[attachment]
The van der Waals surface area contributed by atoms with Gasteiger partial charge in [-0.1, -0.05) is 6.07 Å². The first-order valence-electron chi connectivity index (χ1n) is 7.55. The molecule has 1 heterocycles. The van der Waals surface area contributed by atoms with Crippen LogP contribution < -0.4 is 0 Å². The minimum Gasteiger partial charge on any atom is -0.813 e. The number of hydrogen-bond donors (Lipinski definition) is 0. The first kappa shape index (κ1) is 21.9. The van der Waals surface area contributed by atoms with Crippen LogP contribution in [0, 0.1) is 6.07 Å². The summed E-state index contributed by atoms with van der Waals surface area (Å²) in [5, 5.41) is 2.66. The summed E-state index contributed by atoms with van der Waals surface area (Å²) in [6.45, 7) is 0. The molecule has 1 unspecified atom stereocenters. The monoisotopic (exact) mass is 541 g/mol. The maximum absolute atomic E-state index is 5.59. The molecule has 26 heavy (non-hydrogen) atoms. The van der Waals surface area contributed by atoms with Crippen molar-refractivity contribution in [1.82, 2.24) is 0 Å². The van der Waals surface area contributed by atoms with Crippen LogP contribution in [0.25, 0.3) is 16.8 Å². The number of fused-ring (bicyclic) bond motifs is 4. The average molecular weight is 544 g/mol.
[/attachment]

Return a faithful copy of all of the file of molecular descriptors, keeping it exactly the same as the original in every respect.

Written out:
The van der Waals surface area contributed by atoms with Gasteiger partial charge in [-0.1, -0.05) is 6.07 Å². The first-order valence-electron chi connectivity index (χ1n) is 7.55. The molecule has 1 heterocycles. The van der Waals surface area contributed by atoms with Crippen LogP contribution < -0.4 is 0 Å². The minimum Gasteiger partial charge on any atom is -0.813 e. The number of hydrogen-bond donors (Lipinski definition) is 0. The first kappa shape index (κ1) is 21.9. The van der Waals surface area contributed by atoms with Crippen LogP contribution in [0, 0.1) is 6.07 Å². The summed E-state index contributed by atoms with van der Waals surface area (Å²) in [5, 5.41) is 2.66. The summed E-state index contributed by atoms with van der Waals surface area (Å²) in [6.45, 7) is 0. The molecule has 1 unspecified atom stereocenters. The monoisotopic (exact) mass is 541 g/mol. The maximum absolute atomic E-state index is 5.59. The molecule has 26 heavy (non-hydrogen) atoms. The van der Waals surface area contributed by atoms with Crippen molar-refractivity contribution in [1.82, 2.24) is 0 Å². The van der Waals surface area contributed by atoms with Crippen LogP contribution in [0.25, 0.3) is 16.8 Å². The number of fused-ring (bicyclic) bond motifs is 4. The average molecular weight is 544 g/mol.